The Anne Arundel County Board of Education on Wednesday adopted a $1.01 billion school system budget for fiscal year 2014, but not before members held a discussion about why they were requesting 3.2 percent more in funding this year.
The operating budget, passed by a vote of 8-1, will now be sent to Anne Arundel County Government, who must then prepare a budget package for a final vote by the funding body, the Anne Arundel County Council. The council is scheduled to receive its budget proposal by May, and vote on it by June 30.
Anne Arundel County school board member Amalie Brandenburg was the lone dissenter in the 2014 operations budget vote. Brandenburg said she could not vote in favor of a budget that would ultimately be rejected by the council.
"I cannot in good faith vote for a request that we all know will never be funded," Brandenburg said. "To ask for an increase in funding that we all know isn't available not only gives the appearance that we are not a team player, but also gives the perception that we are not aware of the bigger picture."
Board vice president Teresa Milio Birge gave the first retort, saying that students deserved the best, and schools are beginning to lose experienced teachers due to low-paying positions. Without funding the full amount requested, they would have to hire "third-, fourth- and fifth-rate" teachers, she said.
"We're a wealthy county, and we need to start acting like one," Birge said. "We do have the resources for all of our citizens, for all of our needs, if we choose to make the decisions in this county that would provide them."
Board president Andrew Pruski backed Birge up, saying this year's budget was fair, and the county could either invest now, or pay for the repercussions of an underfunded school system later.
What's In the Budget?
The school system's operating budget is consistently the single largest budget in the county government's portfolio. Weighing in at $1,013,884,000, it represents a 3.2 percent increase over last year's budget request of $986 million, of which $982 million was funded by the county. It's also the first schools budget in Anne Arundel County to ever cross the $1 billion mark.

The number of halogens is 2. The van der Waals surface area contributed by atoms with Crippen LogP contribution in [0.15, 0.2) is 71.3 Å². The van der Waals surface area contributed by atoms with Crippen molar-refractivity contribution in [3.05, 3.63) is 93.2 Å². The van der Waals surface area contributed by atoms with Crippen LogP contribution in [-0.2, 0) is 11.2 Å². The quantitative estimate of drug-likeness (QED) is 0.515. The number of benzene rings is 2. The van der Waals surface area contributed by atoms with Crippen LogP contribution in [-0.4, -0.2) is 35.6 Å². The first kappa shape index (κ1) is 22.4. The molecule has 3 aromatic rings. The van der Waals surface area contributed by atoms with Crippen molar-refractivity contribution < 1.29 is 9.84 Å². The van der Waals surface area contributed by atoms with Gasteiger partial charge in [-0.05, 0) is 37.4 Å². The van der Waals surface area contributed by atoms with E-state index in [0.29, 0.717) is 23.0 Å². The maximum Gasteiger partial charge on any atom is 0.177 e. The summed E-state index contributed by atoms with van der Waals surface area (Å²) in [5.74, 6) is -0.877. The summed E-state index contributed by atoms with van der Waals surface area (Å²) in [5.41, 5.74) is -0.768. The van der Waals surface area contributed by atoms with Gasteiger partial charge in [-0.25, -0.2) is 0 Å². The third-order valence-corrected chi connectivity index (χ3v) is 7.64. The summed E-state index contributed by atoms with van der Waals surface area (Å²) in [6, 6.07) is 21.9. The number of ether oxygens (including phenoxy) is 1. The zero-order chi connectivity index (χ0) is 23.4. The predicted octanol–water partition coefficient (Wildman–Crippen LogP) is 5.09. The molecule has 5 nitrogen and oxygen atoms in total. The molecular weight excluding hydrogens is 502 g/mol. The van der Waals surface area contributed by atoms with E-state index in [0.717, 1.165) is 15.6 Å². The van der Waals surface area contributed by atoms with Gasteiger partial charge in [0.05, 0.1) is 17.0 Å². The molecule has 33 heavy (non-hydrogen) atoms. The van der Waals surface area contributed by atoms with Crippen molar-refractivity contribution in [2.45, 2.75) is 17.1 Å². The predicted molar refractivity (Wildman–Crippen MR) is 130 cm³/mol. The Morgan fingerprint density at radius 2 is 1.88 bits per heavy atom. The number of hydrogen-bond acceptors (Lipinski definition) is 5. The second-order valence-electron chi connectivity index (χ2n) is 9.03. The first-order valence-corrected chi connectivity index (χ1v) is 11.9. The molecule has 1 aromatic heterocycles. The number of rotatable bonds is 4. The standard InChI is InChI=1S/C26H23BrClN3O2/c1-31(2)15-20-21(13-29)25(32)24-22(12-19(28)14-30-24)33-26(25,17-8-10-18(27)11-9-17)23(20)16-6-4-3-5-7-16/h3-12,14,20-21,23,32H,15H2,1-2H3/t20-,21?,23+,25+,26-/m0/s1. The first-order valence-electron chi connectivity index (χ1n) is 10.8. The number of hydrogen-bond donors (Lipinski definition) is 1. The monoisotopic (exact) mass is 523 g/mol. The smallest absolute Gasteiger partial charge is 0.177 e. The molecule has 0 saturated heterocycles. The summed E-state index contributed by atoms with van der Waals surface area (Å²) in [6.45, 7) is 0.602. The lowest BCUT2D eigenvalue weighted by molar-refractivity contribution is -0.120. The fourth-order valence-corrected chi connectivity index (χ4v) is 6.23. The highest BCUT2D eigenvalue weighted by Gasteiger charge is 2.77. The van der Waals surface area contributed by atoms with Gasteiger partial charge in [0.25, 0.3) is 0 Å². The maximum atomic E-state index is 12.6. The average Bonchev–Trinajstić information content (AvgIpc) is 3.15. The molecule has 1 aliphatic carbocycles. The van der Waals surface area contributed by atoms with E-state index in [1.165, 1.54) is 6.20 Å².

The high amount is a result of growing enrollment numbers throughout the county and the needs associated with that increase, school officials said. The budget also includes $16 million in employee raises.
The $239,850,000 capital budget, which includes construction projects, was approved by unanimous vote shortly after the operating budget's approval.
The capital budget includes funding for improvements at 10 schools across the county, including:
- Point Pleasant Elementary School
- Phoenix Academy
- Annapolis Elementary School
- Crofton Elementary School
- Mills-Parole Elementary School
- West Annapolis Elementary School
- Benfield Elementary School
- Lothian Elementary School
- Rolling Knolls Elementary School
- Severna Park High School
Mounting tensions between the school board and the County Council could make this budget year more dramatic than usual. Two councilmen have indicated the school board would not be given additional leeway in the upcoming budget season.
In October 2012, a $5 million feud between the County Council and the school board was settled by withdrawing the needed funds from the county's reserves. The conflict was over a $5 million bill relating to the state's 'maintenance of effort' requirement that the council thought was already paid.
The solution to that problem didn't sit well with Councilman John Grasso (R-2nd District), of Glen Burnie, who threatened the school system with cuts during the next budget session.
"I hope they're watching tonight, because I'll tell you what, you can bet I'm going to have one heck of a large appetite next year—$5 million worth," Grasso said in October. "And I'd assume that most of my colleagues will pretty much want to show who's running the show, and it's not them."
At that same meeting, Councilman Jamie Benoit (D-4th District), of Crownsville, said the board had “unnecessarily politicized education” in the county.
“I'm guessing that since you won’t acquiesce, we will find $5 million, but it'll probably be the last $5 million the Board of Ed gets in a long time,” Benoit said. “I hope you all are ready to explain to the students why this thing is happening this year, the year after, and the year after that.”